Sunday, July 2, 2017

Why Vicksburg Canceled the Fourth of July – For a Generation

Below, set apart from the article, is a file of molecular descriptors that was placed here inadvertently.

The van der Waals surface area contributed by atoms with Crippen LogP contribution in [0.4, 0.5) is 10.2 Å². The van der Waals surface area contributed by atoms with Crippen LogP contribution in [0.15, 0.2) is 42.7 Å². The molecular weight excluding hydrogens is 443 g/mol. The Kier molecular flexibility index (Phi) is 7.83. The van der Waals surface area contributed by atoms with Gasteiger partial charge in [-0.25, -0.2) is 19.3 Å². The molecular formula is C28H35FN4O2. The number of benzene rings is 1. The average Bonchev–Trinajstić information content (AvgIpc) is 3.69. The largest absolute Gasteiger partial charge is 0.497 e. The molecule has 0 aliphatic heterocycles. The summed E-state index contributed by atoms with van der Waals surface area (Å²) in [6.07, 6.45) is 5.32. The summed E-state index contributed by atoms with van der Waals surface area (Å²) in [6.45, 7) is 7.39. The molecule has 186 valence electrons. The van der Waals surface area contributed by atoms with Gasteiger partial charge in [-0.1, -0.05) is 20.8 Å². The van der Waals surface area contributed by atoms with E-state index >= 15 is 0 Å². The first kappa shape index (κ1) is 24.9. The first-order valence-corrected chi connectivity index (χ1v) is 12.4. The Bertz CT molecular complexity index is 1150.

From May through early July 1863, Vicksburg, Mississippi, a strategically important city on the Mississippi River, was besieged by Federal forces under the command of General Ulysses S. Grant, and by a flotilla of gunboats in the river commanded by Admiral David Porter. The city was surrounded by outlying Confederate lines of defense, but the Union forces also shelled the city itself, which was full of civilians, who dug caves into the clay hills of Vicksburg for protection from the artillery bombardment. The siege lasted 47 days, until the city and its Confederate defenders were at last starved into submission. The Confederate commander, Gen. John C. Pemberton, surrendered on July 4, 1863. So bitter were the feelings and memories of the people of Vicksburg afterward that they did not officially observe the Independence Day holiday for the next 81 years (not returning to its observance until 1945).

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